Ask someone to name a great British engineering company, and they will almost certainly say Rolls-Royce. Alongside the luxury motor company it split from in the 1970s, it has a heritage of quality and innovation stretching back 135 years, perhaps best exemplified by the world-class Merlin engine that powered Allied aircraft to victory in the Second World War.
But in recent years the FTSE 100 firm has stuttered. After paying more than £600m in fines for its role in a large-scale bribery scandal, a series of profit warnings led to CEO John Rishton being replaced in 2015 by Warren East and the company is currently embroiled in a long-running and costly battle to fix a fault with its Trent 1000 engines.
East’s turnaround has focused on simplifying Rolls-Royce’s five businesses into three: defence, aerospace and mechanical systems. It’s started to show flickering signs of success: in August 2019, the company announced its half year pre-tax losses narrowed to £791m from £1.2bn in the same period last year.
Ben Story is the man tasked with working out what the next stage of Rolls-Royce’s strategy looks like and how the company will get there. When he joined as Strategic Marketing Director in 2016, he was briefed by East to "look to the future and try and make sense of it."
In less ambiguous terms, the former investment banker runs the company’s innovation lab alongside the company’s CTO Paul Stein. It’s their job to look outside the organisation, assess how it might change and then ensure that the three business units are working in that direction.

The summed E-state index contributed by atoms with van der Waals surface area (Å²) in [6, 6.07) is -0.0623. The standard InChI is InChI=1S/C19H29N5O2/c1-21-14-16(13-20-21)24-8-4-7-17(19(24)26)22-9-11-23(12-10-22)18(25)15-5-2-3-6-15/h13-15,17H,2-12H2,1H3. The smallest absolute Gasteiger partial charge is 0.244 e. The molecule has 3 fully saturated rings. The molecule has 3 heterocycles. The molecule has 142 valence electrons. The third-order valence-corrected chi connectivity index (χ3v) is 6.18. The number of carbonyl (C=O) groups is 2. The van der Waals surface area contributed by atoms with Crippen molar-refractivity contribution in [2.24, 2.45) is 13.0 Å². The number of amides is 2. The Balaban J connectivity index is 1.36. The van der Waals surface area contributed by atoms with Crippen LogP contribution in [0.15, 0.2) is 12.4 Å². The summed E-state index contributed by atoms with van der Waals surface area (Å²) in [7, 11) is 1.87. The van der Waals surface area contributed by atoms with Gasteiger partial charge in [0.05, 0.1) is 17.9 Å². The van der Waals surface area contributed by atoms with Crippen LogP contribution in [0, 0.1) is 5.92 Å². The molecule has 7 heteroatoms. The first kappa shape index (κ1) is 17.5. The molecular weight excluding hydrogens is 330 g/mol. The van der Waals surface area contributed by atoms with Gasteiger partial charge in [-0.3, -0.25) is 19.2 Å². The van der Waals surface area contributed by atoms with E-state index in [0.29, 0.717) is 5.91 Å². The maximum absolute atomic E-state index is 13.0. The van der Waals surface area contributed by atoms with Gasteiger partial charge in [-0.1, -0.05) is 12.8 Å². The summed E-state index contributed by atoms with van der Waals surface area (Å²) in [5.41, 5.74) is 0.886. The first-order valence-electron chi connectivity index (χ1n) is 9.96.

Speaking to Management Today from a Cornish holiday home, Story has locked himself away for three days to "deep dive" before planning the next stage of the FTSE 100 giant’s strategy.
Your job is to take a much longer-term view than is fashionable in the digital era. Why is that?
"If you look out 10, 20 or even 30 years then you can really clarify the direction that you’re heading in.
"For example, we could sit around the table and have a debate about the importance of electric flight in five years. I will have a load of people who are smarter than me saying in five years’ time there’s this issue, these constraints or ‘oh at the moment it never matches kerosene as a fuel’ etc.
"It’s not going to happen for ages so you can end up not having a strategy, or not seeing the threats, and kick the can down the road. So we try to be really bold in terms of where we set our north stars.
"It’s quite hard to be brave over three or five years because there’s a lot of personal risk involved, but you’re not going to look silly if you make bold statements over 20 years.
"The second stage is to produce a map of the terrain you need to cross and the system that you’re working with. Don’t do it in too much of a descriptive or constraining way, but in a way that makes it empowering."
What happens if things change? Innovation surely requires letting some things fail.